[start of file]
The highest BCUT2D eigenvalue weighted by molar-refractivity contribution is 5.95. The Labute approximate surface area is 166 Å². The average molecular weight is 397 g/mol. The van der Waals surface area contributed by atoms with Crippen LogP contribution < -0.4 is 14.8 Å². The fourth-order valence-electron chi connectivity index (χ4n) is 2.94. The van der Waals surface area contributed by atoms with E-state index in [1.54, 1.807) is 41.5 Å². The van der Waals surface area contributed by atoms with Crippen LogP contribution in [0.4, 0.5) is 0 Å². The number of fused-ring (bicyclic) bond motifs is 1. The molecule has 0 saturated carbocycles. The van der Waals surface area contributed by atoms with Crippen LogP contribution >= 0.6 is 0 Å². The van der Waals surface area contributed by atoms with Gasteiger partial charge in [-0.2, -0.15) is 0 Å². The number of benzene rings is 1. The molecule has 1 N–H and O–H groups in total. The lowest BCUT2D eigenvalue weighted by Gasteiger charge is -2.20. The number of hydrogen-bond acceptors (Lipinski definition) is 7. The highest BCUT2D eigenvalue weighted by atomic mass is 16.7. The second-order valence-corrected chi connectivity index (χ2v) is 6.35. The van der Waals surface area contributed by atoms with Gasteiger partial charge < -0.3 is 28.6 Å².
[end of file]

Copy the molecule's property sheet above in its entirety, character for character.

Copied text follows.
The highest BCUT2D eigenvalue weighted by molar-refractivity contribution is 5.95. The Labute approximate surface area is 166 Å². The average molecular weight is 397 g/mol. The van der Waals surface area contributed by atoms with Crippen LogP contribution < -0.4 is 14.8 Å². The fourth-order valence-electron chi connectivity index (χ4n) is 2.94. The van der Waals surface area contributed by atoms with E-state index in [1.54, 1.807) is 41.5 Å². The van der Waals surface area contributed by atoms with Crippen LogP contribution in [0.4, 0.5) is 0 Å². The number of fused-ring (bicyclic) bond motifs is 1. The molecule has 0 saturated carbocycles. The van der Waals surface area contributed by atoms with Crippen LogP contribution >= 0.6 is 0 Å². The van der Waals surface area contributed by atoms with Gasteiger partial charge in [-0.2, -0.15) is 0 Å². The number of benzene rings is 1. The molecule has 1 N–H and O–H groups in total. The lowest BCUT2D eigenvalue weighted by Gasteiger charge is -2.20. The number of hydrogen-bond acceptors (Lipinski definition) is 7. The highest BCUT2D eigenvalue weighted by atomic mass is 16.7. The second-order valence-corrected chi connectivity index (χ2v) is 6.35. The van der Waals surface area contributed by atoms with Gasteiger partial charge < -0.3 is 28.6 Å².